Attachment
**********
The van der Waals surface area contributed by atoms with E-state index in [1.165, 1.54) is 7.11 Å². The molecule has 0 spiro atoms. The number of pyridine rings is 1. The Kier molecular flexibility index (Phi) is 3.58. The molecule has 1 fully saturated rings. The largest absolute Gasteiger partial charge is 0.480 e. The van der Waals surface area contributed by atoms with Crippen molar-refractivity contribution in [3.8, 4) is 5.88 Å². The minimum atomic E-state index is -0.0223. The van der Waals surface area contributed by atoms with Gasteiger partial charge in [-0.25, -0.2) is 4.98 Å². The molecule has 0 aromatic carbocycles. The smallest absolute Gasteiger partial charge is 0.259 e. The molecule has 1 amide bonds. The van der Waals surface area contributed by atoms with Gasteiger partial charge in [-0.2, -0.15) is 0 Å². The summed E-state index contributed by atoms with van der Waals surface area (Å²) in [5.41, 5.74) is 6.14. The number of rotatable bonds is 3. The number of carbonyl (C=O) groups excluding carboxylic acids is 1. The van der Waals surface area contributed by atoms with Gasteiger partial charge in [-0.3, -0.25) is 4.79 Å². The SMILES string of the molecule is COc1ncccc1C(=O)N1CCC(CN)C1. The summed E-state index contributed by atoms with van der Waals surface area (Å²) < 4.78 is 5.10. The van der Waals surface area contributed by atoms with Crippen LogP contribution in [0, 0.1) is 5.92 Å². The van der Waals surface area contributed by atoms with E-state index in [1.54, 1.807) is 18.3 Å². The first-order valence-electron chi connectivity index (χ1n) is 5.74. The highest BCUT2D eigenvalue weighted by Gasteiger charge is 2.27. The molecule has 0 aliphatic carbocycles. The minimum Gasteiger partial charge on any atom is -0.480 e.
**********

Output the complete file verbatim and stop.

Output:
The van der Waals surface area contributed by atoms with E-state index in [1.165, 1.54) is 7.11 Å². The molecule has 0 spiro atoms. The number of pyridine rings is 1. The Kier molecular flexibility index (Phi) is 3.58. The molecule has 1 fully saturated rings. The largest absolute Gasteiger partial charge is 0.480 e. The van der Waals surface area contributed by atoms with Crippen molar-refractivity contribution in [3.8, 4) is 5.88 Å². The minimum atomic E-state index is -0.0223. The van der Waals surface area contributed by atoms with Gasteiger partial charge in [-0.25, -0.2) is 4.98 Å². The molecule has 0 aromatic carbocycles. The smallest absolute Gasteiger partial charge is 0.259 e. The molecule has 1 amide bonds. The van der Waals surface area contributed by atoms with Gasteiger partial charge in [-0.2, -0.15) is 0 Å². The summed E-state index contributed by atoms with van der Waals surface area (Å²) in [5.41, 5.74) is 6.14. The number of rotatable bonds is 3. The number of carbonyl (C=O) groups excluding carboxylic acids is 1. The van der Waals surface area contributed by atoms with Gasteiger partial charge in [-0.3, -0.25) is 4.79 Å². The SMILES string of the molecule is COc1ncccc1C(=O)N1CCC(CN)C1. The summed E-state index contributed by atoms with van der Waals surface area (Å²) < 4.78 is 5.10. The van der Waals surface area contributed by atoms with Crippen LogP contribution in [0, 0.1) is 5.92 Å². The van der Waals surface area contributed by atoms with E-state index in [1.54, 1.807) is 18.3 Å². The first-order valence-electron chi connectivity index (χ1n) is 5.74. The highest BCUT2D eigenvalue weighted by Gasteiger charge is 2.27. The molecule has 0 aliphatic carbocycles. The minimum Gasteiger partial charge on any atom is -0.480 e.